News Article | May 19, 2017
Site: www.sciencedaily.com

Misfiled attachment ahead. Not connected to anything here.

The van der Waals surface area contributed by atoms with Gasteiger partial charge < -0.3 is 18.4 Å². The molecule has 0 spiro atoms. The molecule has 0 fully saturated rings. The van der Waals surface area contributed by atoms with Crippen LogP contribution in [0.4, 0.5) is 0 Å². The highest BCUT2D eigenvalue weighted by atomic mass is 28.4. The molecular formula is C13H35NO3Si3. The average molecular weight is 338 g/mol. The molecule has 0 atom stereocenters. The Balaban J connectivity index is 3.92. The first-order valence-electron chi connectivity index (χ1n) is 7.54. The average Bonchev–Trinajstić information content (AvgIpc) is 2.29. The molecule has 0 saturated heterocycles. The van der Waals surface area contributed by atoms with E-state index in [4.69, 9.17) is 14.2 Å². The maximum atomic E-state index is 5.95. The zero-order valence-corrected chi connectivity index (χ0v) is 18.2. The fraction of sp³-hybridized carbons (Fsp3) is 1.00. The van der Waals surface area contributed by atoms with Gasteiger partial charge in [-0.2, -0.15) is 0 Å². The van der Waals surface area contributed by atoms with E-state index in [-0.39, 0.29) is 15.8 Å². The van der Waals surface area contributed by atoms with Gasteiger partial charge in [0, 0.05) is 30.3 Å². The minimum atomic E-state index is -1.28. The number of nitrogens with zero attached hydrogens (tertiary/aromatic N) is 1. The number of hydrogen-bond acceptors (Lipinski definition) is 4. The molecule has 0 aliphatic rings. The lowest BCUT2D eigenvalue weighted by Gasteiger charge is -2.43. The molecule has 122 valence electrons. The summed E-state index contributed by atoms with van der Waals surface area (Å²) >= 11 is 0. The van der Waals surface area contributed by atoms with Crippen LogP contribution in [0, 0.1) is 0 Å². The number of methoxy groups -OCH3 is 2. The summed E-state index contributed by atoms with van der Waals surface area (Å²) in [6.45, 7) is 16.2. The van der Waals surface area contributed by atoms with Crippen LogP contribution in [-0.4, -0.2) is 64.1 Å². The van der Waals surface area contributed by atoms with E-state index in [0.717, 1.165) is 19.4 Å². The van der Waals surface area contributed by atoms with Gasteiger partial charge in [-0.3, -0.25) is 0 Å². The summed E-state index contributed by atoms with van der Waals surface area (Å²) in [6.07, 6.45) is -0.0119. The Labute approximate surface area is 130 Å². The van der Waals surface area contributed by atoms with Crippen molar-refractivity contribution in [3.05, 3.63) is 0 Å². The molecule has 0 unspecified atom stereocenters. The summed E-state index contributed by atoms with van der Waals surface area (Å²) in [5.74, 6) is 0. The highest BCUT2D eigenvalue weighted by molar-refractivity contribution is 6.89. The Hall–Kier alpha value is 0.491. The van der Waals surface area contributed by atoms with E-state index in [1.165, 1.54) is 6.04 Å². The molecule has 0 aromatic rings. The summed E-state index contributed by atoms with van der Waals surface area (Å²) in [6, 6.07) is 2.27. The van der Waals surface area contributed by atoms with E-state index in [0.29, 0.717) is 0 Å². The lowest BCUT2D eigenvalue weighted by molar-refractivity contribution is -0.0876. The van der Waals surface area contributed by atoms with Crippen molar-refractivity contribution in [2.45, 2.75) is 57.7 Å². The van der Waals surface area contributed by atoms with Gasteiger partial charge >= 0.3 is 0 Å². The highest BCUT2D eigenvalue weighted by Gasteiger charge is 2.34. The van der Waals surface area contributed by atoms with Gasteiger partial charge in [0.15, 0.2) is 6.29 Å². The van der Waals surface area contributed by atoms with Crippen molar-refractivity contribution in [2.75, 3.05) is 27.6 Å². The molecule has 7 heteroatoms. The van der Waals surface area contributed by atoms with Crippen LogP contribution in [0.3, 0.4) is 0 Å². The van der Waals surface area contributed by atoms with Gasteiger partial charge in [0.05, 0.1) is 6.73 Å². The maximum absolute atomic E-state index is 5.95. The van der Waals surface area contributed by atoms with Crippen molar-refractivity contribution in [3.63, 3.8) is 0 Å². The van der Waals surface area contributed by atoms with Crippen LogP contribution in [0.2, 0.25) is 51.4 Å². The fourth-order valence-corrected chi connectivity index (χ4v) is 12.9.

A study led by the University of Bonn opens a new perspective with regard to the development of dementia. The scientists blocked the breakdown of a certain fat molecule in the mouse brain. As a result the animals exhibited learning and memory problems. Also the quantity of Alzheimer-specific proteins in their brains increased significantly. The researchers now have a clue as to why the mice become dumb. The results are published in the scientific journal Autophagy. Apart from water, our brain is rich in lipids -- in plain language: fats. The lipids act, for instance, as an insulating layer around the nerve fibers and thus prevent short circuits. However, they are also a main component in the delicate membranes that surround the brain cells. Sphingolipids, a special lipid type are highly enriched in the brain. One of their degradation products, S1P, may play a central role in the development of Alzheimer's and other forms of dementia. "We raised mice that are no longer able to break down S1P in large parts of their brain," explains Dr. Gerhild van Echten-Deckert. "The animals then displayed severely reduced learning and memory performance." Van Echten-Deckert undertakes research at the LIMES Institute at the University of Bonn (the acronym stands for "Life and Medical Sciences") as an assistant professor. For a long time, she has been one of the few experts in the world interested in the role of S1P in the brain. The new study could fundamentally change this, as the researchers at the University of Bonn, Jena University Hospital, the German Center for Neurodegenerative Diseases (DZNE) and from San Francisco and Madrid were able to show what far-reaching consequences disrupted S1P breakdown has. Normally, S1P is broken down into simpler products. One such breakdown product generated is important for a vital metabolic pathway -- called autophagy. The word autophagy (literally translates to "self-eating") and the pathway enables cells to digest and recycle their own components. The cells are thus cleared from defective proteins and cell organelles that no longer function properly. Intracellular waste disposal works in two steps: first, it packs the waste in tiny "garbage bags." These then merge with other "bags" that contain highly reactive enzymes. The enzymes "shred" the content of the garbage bags and thus dispose it off. The break-down product of S1P is involved in packing the waste into the intracellular garbage bags. "If S1P is not broken down, fewer closed garbage bags are formed; autophagy then no longer works accurately," explains the first author of the study Daniel Mitroi, who has recently completed his PhD at the LIMES Institute. "Harmful substances thus accumulated in the brains of our mice. These included the protein APP, which plays a key role in the development of Alzheimer's." As autophagy is crucial for normal functioning of the brain, improper intracellular waste disposal results in severe illnesses. Therefore last year the Nobel Prize in Medicine was awarded to the Japanese scientist Yoshinori Ohsumi for his notable work on this vital mechanism. The results of the current study shed light on a previously overlooked mechanism for dementia development. "In the long term, our work may contribute towards developing successful treatment strategies for brain disorders," hopes Dr. van Echten-Deckert.